J & J to begin testing COVID-19 vaccine on teens, testing on ages 16-17 started

Even as the US is reeling under the pandemic with a rise in hospitalisation rates in younger populations, Johnson and Johnson is expected to start its first teen COVID-19 vaccine study in the next few months. The study will be one of four to test whether the one-dose shot is safe and effective for children.

The teens will be added to an ongoing study of the vaccine in adults that began last September, the New Brunswick, New Jersey-based drugmaker said Friday. 

“We anticipate that our first study in adolescents 12 to 17-year-olds will begin in the fall of 2021,” Macaya Douoguih, head of clinical development and medical affairs for Janssen Vaccines and Prevention BV said at a Johns Hopkins-University of Washington webinar.

Meanwhile, Johnson and Johnson has started testing its COVID-19 vaccine on adolescents, beginning with those ages 16 and 17. After initial data from the older teens are reviewed, the trial will expand to add adolescents ages 12 to 15.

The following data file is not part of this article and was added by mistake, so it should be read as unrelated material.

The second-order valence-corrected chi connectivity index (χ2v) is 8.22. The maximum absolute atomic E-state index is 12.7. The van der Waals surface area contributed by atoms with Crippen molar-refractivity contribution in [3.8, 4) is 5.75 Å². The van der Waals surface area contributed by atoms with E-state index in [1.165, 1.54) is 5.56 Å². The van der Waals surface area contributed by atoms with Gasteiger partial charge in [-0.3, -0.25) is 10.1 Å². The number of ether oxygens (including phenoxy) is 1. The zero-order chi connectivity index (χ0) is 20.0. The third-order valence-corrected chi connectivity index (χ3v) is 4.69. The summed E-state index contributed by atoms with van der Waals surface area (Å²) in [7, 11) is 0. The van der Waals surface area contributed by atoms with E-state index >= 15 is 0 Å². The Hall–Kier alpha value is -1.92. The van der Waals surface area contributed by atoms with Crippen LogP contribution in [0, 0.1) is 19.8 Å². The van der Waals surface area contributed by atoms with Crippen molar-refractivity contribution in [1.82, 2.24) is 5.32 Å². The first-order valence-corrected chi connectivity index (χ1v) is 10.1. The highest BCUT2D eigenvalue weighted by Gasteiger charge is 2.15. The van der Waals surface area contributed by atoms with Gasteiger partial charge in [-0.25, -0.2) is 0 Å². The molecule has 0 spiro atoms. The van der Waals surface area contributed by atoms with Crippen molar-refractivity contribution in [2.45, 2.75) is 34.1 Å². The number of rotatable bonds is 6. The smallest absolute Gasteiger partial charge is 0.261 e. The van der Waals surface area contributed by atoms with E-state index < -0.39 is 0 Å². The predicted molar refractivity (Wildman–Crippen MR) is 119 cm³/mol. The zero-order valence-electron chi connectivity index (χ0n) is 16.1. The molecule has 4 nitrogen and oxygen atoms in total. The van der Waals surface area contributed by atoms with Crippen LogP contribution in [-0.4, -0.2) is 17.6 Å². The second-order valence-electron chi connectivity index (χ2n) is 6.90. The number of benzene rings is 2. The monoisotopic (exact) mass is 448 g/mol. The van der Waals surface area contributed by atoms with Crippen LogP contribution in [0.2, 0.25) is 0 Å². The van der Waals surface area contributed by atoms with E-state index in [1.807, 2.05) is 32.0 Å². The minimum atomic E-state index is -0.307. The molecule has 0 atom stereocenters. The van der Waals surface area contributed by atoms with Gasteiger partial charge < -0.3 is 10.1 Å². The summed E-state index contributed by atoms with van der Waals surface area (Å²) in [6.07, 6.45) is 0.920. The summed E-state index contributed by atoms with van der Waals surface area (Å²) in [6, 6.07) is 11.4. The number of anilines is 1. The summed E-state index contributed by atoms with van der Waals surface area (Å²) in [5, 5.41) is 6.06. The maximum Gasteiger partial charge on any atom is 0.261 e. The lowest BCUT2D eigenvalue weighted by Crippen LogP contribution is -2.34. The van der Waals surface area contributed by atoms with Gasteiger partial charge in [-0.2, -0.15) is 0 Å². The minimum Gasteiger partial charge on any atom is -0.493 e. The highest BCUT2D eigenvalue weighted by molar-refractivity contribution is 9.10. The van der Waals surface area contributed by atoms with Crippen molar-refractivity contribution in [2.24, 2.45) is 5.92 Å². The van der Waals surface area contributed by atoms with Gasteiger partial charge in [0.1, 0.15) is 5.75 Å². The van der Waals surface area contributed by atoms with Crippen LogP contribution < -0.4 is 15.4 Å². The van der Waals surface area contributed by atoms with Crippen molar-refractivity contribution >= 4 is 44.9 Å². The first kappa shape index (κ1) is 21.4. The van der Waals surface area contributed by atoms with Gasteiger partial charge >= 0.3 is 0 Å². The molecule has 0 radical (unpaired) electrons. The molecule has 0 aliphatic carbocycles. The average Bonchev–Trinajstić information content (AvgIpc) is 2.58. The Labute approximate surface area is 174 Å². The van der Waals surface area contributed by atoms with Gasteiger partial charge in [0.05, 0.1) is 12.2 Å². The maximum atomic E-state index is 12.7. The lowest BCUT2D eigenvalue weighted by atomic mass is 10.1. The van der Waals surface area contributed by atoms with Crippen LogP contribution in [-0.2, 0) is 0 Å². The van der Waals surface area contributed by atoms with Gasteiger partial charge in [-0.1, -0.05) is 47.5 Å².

J&J says the first teens are being enrolled in the United Kingdom and Spain. Teens in the United States, Canada, and the Netherlands will be added, followed by teens in Brazil and Argentina. The study is testing the safety and efficacy of both one-dose and two-dose regimens of the vaccine, with the two-dose regimens being studied at intervals of one, two, and three months after the first shot.

Earlier on Thursday, Johnson and Johnson announced data that demonstrated its single-shot COVID-19 vaccine generated strong, persistent activity against the rapidly spreading Delta variant and other highly prevalent SARS-CoV-2 viral variants.


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